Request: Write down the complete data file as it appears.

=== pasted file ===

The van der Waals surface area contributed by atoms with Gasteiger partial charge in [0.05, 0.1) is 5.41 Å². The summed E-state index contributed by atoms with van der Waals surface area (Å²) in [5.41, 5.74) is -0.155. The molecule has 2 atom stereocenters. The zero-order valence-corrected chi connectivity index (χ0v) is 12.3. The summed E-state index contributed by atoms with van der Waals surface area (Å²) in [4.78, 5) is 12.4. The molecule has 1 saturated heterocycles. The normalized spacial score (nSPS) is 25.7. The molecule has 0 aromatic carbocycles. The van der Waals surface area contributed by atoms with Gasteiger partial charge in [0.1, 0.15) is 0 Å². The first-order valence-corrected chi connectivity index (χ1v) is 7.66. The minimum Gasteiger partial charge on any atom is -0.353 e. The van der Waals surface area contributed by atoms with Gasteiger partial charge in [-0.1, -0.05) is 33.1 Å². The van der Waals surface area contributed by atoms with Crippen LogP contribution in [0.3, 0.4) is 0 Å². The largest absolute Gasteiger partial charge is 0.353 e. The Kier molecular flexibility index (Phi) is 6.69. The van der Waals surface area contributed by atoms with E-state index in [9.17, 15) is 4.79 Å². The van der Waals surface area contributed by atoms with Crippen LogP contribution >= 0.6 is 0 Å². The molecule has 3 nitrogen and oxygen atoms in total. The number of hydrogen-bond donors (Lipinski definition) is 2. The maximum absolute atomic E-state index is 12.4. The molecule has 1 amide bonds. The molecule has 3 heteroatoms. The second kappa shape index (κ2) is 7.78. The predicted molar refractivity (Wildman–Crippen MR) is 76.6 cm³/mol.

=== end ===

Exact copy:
The van der Waals surface area contributed by atoms with Gasteiger partial charge in [0.05, 0.1) is 5.41 Å². The summed E-state index contributed by atoms with van der Waals surface area (Å²) in [5.41, 5.74) is -0.155. The molecule has 2 atom stereocenters. The zero-order valence-corrected chi connectivity index (χ0v) is 12.3. The summed E-state index contributed by atoms with van der Waals surface area (Å²) in [4.78, 5) is 12.4. The molecule has 1 saturated heterocycles. The normalized spacial score (nSPS) is 25.7. The molecule has 0 aromatic carbocycles. The van der Waals surface area contributed by atoms with Gasteiger partial charge in [0.1, 0.15) is 0 Å². The first-order valence-corrected chi connectivity index (χ1v) is 7.66. The minimum Gasteiger partial charge on any atom is -0.353 e. The van der Waals surface area contributed by atoms with Gasteiger partial charge in [-0.1, -0.05) is 33.1 Å². The van der Waals surface area contributed by atoms with Crippen LogP contribution in [0.3, 0.4) is 0 Å². The largest absolute Gasteiger partial charge is 0.353 e. The Kier molecular flexibility index (Phi) is 6.69. The van der Waals surface area contributed by atoms with E-state index in [9.17, 15) is 4.79 Å². The van der Waals surface area contributed by atoms with Crippen LogP contribution >= 0.6 is 0 Å². The molecule has 3 nitrogen and oxygen atoms in total. The number of hydrogen-bond donors (Lipinski definition) is 2. The maximum absolute atomic E-state index is 12.4. The molecule has 1 amide bonds. The molecule has 3 heteroatoms. The second kappa shape index (κ2) is 7.78. The predicted molar refractivity (Wildman–Crippen MR) is 76.6 cm³/mol.